Sulima Coat of Arms

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Blazons & Genealogy Notes

First notation: 1352 W pas, w polu złotym pół orła czarnego, w polu czerwonym, trzy kamienie złote. Klejnot: pół orła czarnego. Labry: Czerwone, podbite złotem.

Origin, Meaning, Family History and Sulima Coat of Arms and Family Crest

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Sulima Coat of Arms Meaning

The main device (symbol) in the Sulima blazon is the eagle. The three main tinctures (colors) are or, gules and sable .

The bright yellow colour frequently found in coats of arms is known to heralds as Or, or sometimes simply as Gold.1Boutell’s Heraldry, J.P. Brooke-Little, Warne, (revised Edition) London 1970, P 27. Along with, argent, or silver it forms the two “metals” of heraldry – one of the guidelines of heraldic design is that silver objects should not be placed upon gold fields and vice versa 2A Complete Guide to Heraldry, A.C. Fox-Davies, Bonanza (re-print of 1909 Edition), New York, 1978, P85. The yellow colour is often associated with the Sun, and the zodiacal sign of Leo.3Understanding Signs & Symbols – Heraldry, S. Oliver & G. Croton, Quantum, London, 2013, P53.

The bold red colour on a heraldic shield is known as gules. It has a long history within heraldry, it is known that one of those who besieged the scottish castle of Carlaverock in 1300 was the French knight Euremions de la Brette who had as his arms a simple red shield.4The Siege of Carlaverock, N. Harris, Nichols & Son, London, 1828, P180. The word gules is thought to come from the Arabic gule, or “red rose” 5Boutell’s Heraldry, J.P. Brooke-Little, Warne, (revised Edition) London 1970, P 313. Later writers associated it with the precious stone ruby and the metal iron 6Understanding Signs & Symbols – Heraldry, S. Oliver & G. Croton, Quantum, London, 2013, P53, perhaps because of the red glow of iron in the heat of the blacksmith’s forge.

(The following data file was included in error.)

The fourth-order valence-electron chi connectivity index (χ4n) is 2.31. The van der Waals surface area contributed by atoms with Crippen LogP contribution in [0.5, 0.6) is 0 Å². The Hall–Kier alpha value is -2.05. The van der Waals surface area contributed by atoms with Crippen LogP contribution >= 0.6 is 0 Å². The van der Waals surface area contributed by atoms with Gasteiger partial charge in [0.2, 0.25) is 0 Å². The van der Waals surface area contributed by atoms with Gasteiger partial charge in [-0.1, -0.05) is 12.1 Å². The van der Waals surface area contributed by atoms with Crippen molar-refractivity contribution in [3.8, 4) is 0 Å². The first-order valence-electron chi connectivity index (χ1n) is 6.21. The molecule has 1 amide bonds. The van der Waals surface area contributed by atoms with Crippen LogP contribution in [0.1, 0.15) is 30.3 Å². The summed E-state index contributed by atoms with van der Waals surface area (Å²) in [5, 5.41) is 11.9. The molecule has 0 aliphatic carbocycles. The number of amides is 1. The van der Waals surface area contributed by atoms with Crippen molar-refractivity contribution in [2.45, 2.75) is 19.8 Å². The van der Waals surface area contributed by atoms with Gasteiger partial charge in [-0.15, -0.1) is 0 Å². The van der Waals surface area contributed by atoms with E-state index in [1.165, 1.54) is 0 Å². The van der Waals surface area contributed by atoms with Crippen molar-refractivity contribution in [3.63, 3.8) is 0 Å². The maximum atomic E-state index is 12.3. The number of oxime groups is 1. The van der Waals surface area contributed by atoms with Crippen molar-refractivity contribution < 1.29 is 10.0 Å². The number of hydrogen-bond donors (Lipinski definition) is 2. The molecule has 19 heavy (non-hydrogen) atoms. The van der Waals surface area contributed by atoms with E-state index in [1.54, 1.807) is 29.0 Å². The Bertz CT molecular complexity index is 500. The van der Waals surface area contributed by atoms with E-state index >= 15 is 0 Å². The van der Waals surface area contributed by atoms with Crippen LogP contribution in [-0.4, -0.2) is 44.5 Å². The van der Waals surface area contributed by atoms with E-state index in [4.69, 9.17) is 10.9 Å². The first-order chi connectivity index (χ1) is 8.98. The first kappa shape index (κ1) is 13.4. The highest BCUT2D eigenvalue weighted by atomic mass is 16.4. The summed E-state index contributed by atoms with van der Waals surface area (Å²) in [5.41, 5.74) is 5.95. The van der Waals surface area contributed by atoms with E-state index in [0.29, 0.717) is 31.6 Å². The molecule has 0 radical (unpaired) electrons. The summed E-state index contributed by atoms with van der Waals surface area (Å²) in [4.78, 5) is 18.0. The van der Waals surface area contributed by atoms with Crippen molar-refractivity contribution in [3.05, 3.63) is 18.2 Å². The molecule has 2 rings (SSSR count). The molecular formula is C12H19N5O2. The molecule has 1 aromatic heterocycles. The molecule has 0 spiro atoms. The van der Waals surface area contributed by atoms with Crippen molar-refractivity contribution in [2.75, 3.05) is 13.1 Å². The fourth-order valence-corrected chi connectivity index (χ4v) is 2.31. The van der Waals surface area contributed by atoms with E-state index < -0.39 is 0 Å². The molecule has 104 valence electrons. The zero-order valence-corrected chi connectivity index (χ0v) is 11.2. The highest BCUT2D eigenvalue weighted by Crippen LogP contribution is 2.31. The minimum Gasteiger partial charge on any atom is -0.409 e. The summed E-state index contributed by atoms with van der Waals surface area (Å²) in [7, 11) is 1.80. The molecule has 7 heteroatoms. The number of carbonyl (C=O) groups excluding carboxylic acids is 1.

Sable, the deep black so often found in Heraldry is believed to named from an animal of the marten family know in the middle ages as a Sabellinœ and noted for its very black fur 7A Glossary of Terms used in British Heraldry, J.H. Parker, Oxford, 1894, Entry:Sable. In engravings, when colors cannot be shown it is represented as closely spaced horizontal and vertical lines, and appropriately is thus the darkest form of hatching, as this method is known 8Boutell’s Heraldry, J.P. Brooke-Little, Warne, (revised Edition) London 1970, P 26. Although it may seem a sombre tone, and does indeed sometimes denote grief, it is more commonly said to represent Constancy 9The Symbolisms of Heraldry, W. Cecil Wade, George Redway, London, 1898 P35.